You know they’re way too good for all of the other teams and the European competition that they’re currently in, they never get to play the Six Nations teams really apart from the odd friendly and you know, they’re trying to build up for World Cup on that basis. So, I think I would love to see more investment in tier two 15s and all of the investment we’re seeing at the moment has gone into sevens. So, I’d like to see that. More countries taking responsibility of their domestic game and getting hold of it and the less of a top down approach which has served countries like Ireland very well with small player base, investing a lot of time and energy in their you know, top 20 players but now they’ve come out with a disappointing world cup figure and have to rethink that because that’s as far as I’ve moved on you know. So, I I’d like to see a bit more just in the next tier down and in the 15s, and just a realisation actually the market for a 15s is huge. You know, France will probably have 10,000 people at this game between themselves and England this weekend, and you know, that’s incredible. That’s their fans who are just coming out to watch women’s rugby. So, yeah, I mean the more that we can invest in 15s I think the better because sevens is on a roll and will continue to attract cash and sponsors eventually, and…but that 15s game needs a bit of a G up I think.
I: Do you see sport as political?
I: Tell me a little bit about that.
R: You know, I think it’s very noble when people say that they think the two shouldn’t mix but actually it’s not reality. You know, thinking about women’s sports, you know, every time a woman is not allowed into a stadium, cannot play this…is banned from playing a sport and that’s political. You know, we saw the Winter Olympics recently and how politics in sports cross over each other and you know, it can be a really good thing but they’re certainly not separate and anyone who thinks, they are wrong.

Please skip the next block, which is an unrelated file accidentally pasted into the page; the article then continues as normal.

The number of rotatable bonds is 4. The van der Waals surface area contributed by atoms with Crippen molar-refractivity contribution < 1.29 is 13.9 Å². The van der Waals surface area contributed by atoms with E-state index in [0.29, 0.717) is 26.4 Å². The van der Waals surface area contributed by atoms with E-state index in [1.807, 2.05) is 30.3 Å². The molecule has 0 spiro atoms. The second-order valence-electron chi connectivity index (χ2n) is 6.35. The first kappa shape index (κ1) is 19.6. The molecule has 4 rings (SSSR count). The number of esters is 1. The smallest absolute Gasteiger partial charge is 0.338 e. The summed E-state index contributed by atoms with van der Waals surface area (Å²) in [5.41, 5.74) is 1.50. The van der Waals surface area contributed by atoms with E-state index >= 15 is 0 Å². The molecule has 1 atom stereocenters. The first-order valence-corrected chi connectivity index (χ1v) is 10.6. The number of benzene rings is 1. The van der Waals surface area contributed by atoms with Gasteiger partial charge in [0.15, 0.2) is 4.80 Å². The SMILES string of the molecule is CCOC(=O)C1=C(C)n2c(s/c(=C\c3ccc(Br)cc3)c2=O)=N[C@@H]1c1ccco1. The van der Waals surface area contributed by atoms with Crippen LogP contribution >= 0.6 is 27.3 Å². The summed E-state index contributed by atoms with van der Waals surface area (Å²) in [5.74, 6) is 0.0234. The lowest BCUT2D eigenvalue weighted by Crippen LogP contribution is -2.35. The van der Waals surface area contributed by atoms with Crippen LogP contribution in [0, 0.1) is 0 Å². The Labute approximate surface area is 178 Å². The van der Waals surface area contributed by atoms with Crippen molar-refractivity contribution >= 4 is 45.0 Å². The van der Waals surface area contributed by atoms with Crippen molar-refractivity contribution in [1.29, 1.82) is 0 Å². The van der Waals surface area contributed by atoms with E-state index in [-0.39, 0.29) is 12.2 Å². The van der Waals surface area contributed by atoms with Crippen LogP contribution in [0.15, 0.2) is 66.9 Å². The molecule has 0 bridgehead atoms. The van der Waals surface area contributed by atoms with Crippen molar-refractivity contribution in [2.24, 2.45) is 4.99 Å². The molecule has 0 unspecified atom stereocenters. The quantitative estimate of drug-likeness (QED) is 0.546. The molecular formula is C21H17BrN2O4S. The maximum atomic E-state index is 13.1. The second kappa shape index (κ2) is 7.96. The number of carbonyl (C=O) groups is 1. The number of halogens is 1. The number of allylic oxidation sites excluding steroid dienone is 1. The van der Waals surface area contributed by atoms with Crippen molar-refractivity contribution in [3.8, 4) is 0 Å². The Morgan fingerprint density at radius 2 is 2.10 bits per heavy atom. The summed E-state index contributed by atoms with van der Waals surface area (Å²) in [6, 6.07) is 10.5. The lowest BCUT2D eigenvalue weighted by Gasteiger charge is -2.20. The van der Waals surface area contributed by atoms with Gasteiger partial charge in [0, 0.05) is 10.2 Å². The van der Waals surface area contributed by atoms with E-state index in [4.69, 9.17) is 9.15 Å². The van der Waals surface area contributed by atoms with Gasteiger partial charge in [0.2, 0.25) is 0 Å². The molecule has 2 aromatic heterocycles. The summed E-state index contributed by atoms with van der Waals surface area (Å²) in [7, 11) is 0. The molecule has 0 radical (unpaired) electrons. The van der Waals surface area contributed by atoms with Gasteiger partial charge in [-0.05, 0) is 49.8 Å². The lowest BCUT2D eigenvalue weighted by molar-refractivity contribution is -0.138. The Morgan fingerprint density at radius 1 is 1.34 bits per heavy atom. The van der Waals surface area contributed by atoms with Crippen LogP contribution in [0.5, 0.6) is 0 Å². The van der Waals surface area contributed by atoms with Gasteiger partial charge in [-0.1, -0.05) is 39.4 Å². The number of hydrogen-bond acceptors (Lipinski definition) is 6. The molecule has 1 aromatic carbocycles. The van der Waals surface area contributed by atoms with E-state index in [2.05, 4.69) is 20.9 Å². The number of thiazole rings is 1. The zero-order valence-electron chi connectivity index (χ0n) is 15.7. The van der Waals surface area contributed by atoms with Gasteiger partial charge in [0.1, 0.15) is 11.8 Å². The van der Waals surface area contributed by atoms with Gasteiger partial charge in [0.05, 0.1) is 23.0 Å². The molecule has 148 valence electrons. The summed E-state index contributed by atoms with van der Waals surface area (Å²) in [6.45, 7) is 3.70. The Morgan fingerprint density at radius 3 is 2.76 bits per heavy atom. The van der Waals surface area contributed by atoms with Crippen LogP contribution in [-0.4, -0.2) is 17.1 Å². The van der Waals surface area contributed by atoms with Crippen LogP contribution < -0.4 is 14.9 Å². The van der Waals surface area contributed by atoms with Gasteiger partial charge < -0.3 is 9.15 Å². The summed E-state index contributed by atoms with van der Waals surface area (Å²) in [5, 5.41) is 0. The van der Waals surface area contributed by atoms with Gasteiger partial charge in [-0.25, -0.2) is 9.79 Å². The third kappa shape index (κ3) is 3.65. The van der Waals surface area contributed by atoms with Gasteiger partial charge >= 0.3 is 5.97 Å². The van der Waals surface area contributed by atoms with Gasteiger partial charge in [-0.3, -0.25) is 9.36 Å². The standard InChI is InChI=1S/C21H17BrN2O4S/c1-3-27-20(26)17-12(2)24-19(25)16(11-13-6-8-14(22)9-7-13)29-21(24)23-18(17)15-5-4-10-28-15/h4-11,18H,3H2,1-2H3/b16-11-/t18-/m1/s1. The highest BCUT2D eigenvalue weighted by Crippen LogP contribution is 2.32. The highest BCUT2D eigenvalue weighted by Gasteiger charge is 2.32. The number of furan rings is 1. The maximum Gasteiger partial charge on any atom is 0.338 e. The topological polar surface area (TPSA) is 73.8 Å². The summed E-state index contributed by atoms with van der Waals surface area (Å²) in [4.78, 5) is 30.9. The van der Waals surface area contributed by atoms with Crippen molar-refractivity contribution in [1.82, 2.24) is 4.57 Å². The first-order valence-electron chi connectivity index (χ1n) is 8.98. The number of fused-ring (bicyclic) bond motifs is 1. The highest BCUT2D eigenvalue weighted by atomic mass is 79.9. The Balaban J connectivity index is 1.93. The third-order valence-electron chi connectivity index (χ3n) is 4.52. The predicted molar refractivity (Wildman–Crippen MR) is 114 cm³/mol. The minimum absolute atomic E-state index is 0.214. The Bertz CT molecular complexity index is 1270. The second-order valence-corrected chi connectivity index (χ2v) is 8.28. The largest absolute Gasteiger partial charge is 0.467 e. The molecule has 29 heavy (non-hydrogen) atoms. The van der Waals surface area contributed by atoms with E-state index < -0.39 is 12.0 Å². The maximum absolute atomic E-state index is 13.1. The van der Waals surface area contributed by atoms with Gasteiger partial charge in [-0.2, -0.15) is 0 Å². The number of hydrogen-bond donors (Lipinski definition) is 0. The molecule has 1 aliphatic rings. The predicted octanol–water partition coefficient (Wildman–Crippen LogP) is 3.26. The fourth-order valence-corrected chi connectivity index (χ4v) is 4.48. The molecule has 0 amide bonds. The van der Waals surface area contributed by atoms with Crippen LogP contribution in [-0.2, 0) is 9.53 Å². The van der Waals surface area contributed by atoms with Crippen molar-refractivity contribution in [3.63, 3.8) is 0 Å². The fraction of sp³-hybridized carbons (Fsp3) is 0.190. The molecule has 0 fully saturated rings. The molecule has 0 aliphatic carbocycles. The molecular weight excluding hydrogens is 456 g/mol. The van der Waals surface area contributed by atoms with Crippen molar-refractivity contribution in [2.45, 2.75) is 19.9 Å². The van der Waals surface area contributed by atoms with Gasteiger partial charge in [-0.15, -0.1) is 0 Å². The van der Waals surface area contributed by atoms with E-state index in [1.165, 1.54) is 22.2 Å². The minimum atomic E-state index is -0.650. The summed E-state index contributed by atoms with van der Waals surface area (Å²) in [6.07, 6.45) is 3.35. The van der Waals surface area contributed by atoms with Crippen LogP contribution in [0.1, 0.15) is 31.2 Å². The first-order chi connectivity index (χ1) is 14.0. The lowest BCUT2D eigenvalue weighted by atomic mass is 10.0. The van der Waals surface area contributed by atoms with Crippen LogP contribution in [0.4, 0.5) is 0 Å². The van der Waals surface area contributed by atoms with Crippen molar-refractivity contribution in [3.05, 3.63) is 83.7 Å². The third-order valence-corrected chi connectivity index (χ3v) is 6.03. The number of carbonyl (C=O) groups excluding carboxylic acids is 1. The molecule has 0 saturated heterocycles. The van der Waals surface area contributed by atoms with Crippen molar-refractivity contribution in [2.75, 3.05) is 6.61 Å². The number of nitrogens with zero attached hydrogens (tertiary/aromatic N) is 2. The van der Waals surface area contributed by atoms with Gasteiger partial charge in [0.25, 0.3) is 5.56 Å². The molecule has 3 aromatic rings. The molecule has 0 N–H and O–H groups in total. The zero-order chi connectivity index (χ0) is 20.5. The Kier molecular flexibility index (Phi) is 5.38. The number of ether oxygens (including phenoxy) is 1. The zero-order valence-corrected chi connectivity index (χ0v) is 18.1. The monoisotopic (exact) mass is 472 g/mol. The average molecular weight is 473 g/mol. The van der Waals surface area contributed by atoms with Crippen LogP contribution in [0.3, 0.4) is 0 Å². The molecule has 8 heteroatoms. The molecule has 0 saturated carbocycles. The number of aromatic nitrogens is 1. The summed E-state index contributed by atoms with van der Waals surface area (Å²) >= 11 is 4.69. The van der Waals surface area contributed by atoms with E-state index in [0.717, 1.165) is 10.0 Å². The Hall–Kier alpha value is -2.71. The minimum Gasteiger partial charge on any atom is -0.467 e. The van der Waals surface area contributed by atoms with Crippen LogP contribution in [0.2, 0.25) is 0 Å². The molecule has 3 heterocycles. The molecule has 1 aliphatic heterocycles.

I: I’m just going to ask you a question that I’m asking everybody and that’s about success because this podcast is about performance and different people’s views on success. What’s success for you personally?
R: Oh! I should’ve thought about this before I came in. Success for me is doing what I do to a really high standard and being happy with it. I have very high expectations of people around me because I have high expectations of myself and you know I find in my work environment for example, you know I manage a big team in Downing Street in a very young, ambitious, high achieving people who you know, wouldn’t be there otherwise, and you know, for me it’s vital that I set the standard and my work quality is high because only then can I expect that from them and when those two things are working, that’s success to me, and Scrum Queens to its own extent is the same. You know, I expect my interviews and my research to be good and the content needs to be good and I think you can bring others along with you if they see that you were setting the standard, if that makes sense?
I: Totally. I’m just going to end up with some quick fire questions. What did you eat for breakfast?
R: Toast and banana.
I: Favourite piece of kit?